The Rev. Robert Jeffress of the Texas megachurch First Baptist Dallas called the Mormon faith a "cult."

Editor’s Note: Dean Obeidallah is an award-winning comedian who has appeared on TV shows such as Comedy Central’s “Axis of Evil” special, ABC’s “The View,” CNN’s “What the Week” and HLN’s “The Joy Behar Show.” He is executive producer of the annual New York Arab-American Comedy Festival and the Amman Stand Up Comedy Festival. Follow him on Twitter.

Story highlights

Rev. Robert Jeffress recently called Mormonism "a cult"

Jeffress has a long history of hateful proclamations, Obeidallah says

Many Mormons are caring, compassionate people, Obeidallah says

Obeidallah: Isn't compassion what Christianity is supposed to be about?

CNN  — 

The Rev. Robert Jeffress, a leading evangelical minister, claimed last Friday that Mormons are not Christians. Jeffress went on to declare that Mormonism is “a cult,” meaning it’s not a “real” religion, and he implored his followers to reject Mitt Romney, a Mormon, as a candidate for president because as Jeffress sees it: “As Christians, we have the duty to prefer and select Christians as our leaders.”

Jeffress is infamous for his past “Christian” comments such as: Jews, gays, Muslims and Mormons are all going to hell; Islam encourages pedophilia; and that gays should be banned from the military because 70% of the gay population has AIDS.

At the time of Jeffress’ comments about Mormons, I happened to be in Utah, the state with the largest percentage of Mormons in the nation. I’m not Mormon, meaning I’m not a member of the Church of Jesus Christ of Latter-day Saints. And prior to this trip, I had met only a few members of the LDS Church.

I was in Salt Lake City because I’m performing as part of a stand-up comedy tour called “The Muslims Are Coming,” featuring American-Muslim comedians performing free comedy shows across the country as a way, we hope, to counter misinformation and build bridges with our fellow Americans.

There we were – Muslims and Mormons – bonding on some level because we were both the subject of attacks from people on the far right. Earlier in this presidential campaign it was our time, with Herman Cain essentially arguing for discrimination against American Muslims simply because of our faith. Now the voices of hate had turned their focus to Mormons.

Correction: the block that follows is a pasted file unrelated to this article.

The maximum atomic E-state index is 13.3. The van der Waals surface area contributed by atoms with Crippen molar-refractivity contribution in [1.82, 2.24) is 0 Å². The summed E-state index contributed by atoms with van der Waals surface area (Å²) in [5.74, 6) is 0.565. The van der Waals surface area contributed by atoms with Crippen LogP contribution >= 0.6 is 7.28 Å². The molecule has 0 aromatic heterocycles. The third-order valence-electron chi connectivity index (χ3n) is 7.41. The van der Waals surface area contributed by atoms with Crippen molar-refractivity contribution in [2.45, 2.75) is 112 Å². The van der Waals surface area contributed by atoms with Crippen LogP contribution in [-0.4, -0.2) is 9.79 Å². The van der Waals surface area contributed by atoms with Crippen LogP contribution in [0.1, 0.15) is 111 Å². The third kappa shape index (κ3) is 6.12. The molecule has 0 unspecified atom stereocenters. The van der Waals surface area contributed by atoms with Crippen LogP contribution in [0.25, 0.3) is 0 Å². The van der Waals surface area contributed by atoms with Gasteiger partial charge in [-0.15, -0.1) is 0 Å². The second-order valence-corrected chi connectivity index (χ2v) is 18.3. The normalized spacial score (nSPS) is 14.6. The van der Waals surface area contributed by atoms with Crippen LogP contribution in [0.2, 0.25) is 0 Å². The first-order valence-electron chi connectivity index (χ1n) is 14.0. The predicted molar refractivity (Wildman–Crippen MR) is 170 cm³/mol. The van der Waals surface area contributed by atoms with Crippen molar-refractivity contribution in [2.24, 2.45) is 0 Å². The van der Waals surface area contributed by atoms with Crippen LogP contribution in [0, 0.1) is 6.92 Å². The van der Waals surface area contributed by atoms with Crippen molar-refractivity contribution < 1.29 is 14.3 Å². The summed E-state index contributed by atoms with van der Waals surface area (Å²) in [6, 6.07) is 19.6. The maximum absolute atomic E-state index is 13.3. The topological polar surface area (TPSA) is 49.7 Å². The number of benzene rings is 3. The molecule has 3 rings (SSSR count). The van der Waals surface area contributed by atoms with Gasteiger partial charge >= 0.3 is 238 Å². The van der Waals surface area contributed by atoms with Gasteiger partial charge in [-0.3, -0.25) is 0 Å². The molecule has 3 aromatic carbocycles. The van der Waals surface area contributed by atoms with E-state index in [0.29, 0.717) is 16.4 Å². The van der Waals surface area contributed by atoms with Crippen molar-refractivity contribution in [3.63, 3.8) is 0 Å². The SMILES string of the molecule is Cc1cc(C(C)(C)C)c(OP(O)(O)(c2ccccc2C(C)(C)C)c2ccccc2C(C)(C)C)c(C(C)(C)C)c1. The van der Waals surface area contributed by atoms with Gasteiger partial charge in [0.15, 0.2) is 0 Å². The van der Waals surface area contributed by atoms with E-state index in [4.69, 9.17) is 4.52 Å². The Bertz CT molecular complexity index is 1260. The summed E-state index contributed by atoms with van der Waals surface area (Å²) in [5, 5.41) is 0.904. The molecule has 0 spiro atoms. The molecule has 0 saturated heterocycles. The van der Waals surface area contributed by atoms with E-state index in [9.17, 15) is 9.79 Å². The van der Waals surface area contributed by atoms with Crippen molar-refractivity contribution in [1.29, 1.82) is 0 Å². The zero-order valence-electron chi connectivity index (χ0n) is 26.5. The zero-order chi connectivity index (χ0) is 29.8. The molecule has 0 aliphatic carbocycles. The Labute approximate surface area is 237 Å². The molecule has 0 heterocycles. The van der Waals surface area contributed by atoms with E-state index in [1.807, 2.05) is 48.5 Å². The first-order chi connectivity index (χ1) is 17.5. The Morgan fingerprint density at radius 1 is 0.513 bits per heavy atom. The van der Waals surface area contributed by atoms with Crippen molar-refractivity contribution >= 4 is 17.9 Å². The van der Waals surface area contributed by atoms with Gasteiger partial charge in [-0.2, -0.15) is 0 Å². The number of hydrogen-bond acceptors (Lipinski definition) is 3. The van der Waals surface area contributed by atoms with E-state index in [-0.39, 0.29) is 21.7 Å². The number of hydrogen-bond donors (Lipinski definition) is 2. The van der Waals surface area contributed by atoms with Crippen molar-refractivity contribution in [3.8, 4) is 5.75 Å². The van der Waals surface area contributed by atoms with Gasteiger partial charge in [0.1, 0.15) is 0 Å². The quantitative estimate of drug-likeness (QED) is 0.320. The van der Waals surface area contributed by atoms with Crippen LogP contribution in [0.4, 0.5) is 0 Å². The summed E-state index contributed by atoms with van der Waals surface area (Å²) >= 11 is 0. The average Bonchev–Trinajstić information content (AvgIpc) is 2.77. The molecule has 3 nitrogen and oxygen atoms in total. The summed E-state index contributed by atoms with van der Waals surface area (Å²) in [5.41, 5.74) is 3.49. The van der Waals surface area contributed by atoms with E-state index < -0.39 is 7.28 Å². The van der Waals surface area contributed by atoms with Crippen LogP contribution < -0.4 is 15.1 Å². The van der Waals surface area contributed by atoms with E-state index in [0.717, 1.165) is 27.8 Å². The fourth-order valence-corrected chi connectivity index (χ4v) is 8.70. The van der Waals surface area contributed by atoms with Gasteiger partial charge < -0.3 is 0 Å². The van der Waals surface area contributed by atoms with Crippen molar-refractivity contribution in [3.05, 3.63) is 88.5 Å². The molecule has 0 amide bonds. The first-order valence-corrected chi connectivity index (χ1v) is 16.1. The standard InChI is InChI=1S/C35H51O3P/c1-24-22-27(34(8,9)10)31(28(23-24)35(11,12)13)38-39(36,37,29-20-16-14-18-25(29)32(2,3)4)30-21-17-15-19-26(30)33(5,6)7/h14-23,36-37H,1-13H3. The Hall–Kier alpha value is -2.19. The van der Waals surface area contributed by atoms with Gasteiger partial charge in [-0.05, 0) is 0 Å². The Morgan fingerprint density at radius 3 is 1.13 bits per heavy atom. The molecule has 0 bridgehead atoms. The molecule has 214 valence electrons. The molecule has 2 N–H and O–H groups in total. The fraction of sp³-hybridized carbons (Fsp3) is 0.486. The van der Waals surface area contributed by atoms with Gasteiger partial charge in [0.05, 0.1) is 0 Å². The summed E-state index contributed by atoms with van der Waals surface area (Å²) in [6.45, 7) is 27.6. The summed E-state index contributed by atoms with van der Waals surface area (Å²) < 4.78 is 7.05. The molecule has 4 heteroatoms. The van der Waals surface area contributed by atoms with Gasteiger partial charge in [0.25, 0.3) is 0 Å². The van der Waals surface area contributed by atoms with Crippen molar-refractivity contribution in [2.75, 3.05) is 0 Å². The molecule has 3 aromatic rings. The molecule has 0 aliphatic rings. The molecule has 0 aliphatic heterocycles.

Over the last four days I have spent a great deal of time with members of the LDS Church. I’m not saying that I’m an expert on their teachings and, to be honest, I had some apprehension about Mormons because the LDS Church had publicly funded opposition to marriage equality in California, which I disagree with because I oppose discrimination against any American.

But I can now say without hesitation that the LDS Church members we met represented the best of Christianity. They were truly caring and compassionate people.

And perhaps it’s overly simplistic to define an entire religion by the few hundred we met, but let’s be honest: many define religions, races and ethnicities by a few of their worst examples. I prefer instead to define minority groups by their best examples.

While it probably doesn’t matter to a person like Jeffress, the LDS members we met proudly consider themselves Christians. After all, the full name of their religion is “The Church of Jesus Christ of Latter-day Saints.” If your religion has the words “Jesus Christ” in its name, it’s kind of a tip off that Christ’s teachings are important to you.

In contrast to the hate spewed by Jeffress, we found that the Mormons we met truly represent the Christian ideal of loving your neighbor. One of the best examples we found of a true Christian was Andrew Kosorok, a proud member of the LDS Church and a talented glassmaker who created an awe-inspiring glass exhibit called “99 Most Beautiful Names: A Sculptural Presentation of the Names of God from the Quran.” Kosorok had sacrificed hundreds of hours of time from his family and friends and spent more than $7,000 of his own money to create this exhibit.

Why did Kosorok do this? Because he believed that fostering understanding and countering negative misconceptions about another faith – in this case Islam – was part of his duty as a Christian.

This passage from the New Testament is often cited as one that articulates Jesus’ philosophy: “A new command I give you: Love one another. As I have loved you, so you must love one another. By this all men will know that you are my disciples, if you love one another.” (John 13:34-35)

In comparing the hate-filled language of Jeffress with the words and good deeds of the Mormons we met, it is clear to me who is best following the teachings of Jesus Christ and truly deserves to be called a Christian.

The opinions expressed in this commentary are solely those of Dean Obeidallah.